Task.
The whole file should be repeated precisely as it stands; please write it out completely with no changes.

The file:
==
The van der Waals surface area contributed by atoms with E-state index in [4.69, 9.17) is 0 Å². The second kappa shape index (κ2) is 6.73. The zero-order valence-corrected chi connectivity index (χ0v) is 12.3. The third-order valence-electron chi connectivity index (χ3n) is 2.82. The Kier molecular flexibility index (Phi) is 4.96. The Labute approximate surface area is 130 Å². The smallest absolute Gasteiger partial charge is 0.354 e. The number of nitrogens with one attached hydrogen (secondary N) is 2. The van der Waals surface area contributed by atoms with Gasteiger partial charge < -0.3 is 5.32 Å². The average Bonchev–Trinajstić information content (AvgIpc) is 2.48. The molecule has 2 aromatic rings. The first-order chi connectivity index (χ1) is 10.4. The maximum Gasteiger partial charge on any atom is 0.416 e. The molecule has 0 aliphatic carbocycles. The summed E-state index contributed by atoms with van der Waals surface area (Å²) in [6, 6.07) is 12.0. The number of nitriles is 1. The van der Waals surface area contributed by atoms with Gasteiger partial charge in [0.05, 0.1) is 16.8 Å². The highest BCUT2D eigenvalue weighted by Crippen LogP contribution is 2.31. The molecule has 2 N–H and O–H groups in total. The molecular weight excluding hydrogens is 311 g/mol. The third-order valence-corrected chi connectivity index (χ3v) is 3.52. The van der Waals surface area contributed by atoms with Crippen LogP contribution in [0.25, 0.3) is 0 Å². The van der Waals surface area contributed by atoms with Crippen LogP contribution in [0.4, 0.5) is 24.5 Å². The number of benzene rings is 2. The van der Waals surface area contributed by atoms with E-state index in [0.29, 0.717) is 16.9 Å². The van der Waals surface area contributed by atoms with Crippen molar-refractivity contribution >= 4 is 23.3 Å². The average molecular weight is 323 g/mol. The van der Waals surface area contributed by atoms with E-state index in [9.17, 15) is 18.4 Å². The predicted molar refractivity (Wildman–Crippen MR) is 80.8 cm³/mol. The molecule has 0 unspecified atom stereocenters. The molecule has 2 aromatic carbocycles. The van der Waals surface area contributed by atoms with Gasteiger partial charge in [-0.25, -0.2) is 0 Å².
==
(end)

The van der Waals surface area contributed by atoms with E-state index in [4.69, 9.17) is 0 Å². The second kappa shape index (κ2) is 6.73. The zero-order valence-corrected chi connectivity index (χ0v) is 12.3. The third-order valence-electron chi connectivity index (χ3n) is 2.82. The Kier molecular flexibility index (Phi) is 4.96. The Labute approximate surface area is 130 Å². The smallest absolute Gasteiger partial charge is 0.354 e. The number of nitrogens with one attached hydrogen (secondary N) is 2. The van der Waals surface area contributed by atoms with Gasteiger partial charge < -0.3 is 5.32 Å². The average Bonchev–Trinajstić information content (AvgIpc) is 2.48. The molecule has 2 aromatic rings. The first-order chi connectivity index (χ1) is 10.4. The maximum Gasteiger partial charge on any atom is 0.416 e. The molecule has 0 aliphatic carbocycles. The summed E-state index contributed by atoms with van der Waals surface area (Å²) in [6, 6.07) is 12.0. The number of nitriles is 1. The van der Waals surface area contributed by atoms with Gasteiger partial charge in [0.05, 0.1) is 16.8 Å². The highest BCUT2D eigenvalue weighted by Crippen LogP contribution is 2.31. The molecule has 2 N–H and O–H groups in total. The molecular weight excluding hydrogens is 311 g/mol. The third-order valence-corrected chi connectivity index (χ3v) is 3.52. The van der Waals surface area contributed by atoms with Crippen LogP contribution in [0.25, 0.3) is 0 Å². The van der Waals surface area contributed by atoms with Crippen LogP contribution in [0.4, 0.5) is 24.5 Å². The number of benzene rings is 2. The van der Waals surface area contributed by atoms with E-state index in [0.29, 0.717) is 16.9 Å². The van der Waals surface area contributed by atoms with Crippen molar-refractivity contribution >= 4 is 23.3 Å². The average molecular weight is 323 g/mol. The van der Waals surface area contributed by atoms with E-state index in [9.17, 15) is 18.4 Å². The predicted molar refractivity (Wildman–Crippen MR) is 80.8 cm³/mol. The molecule has 0 unspecified atom stereocenters. The molecule has 2 aromatic carbocycles. The van der Waals surface area contributed by atoms with Gasteiger partial charge in [-0.25, -0.2) is 0 Å².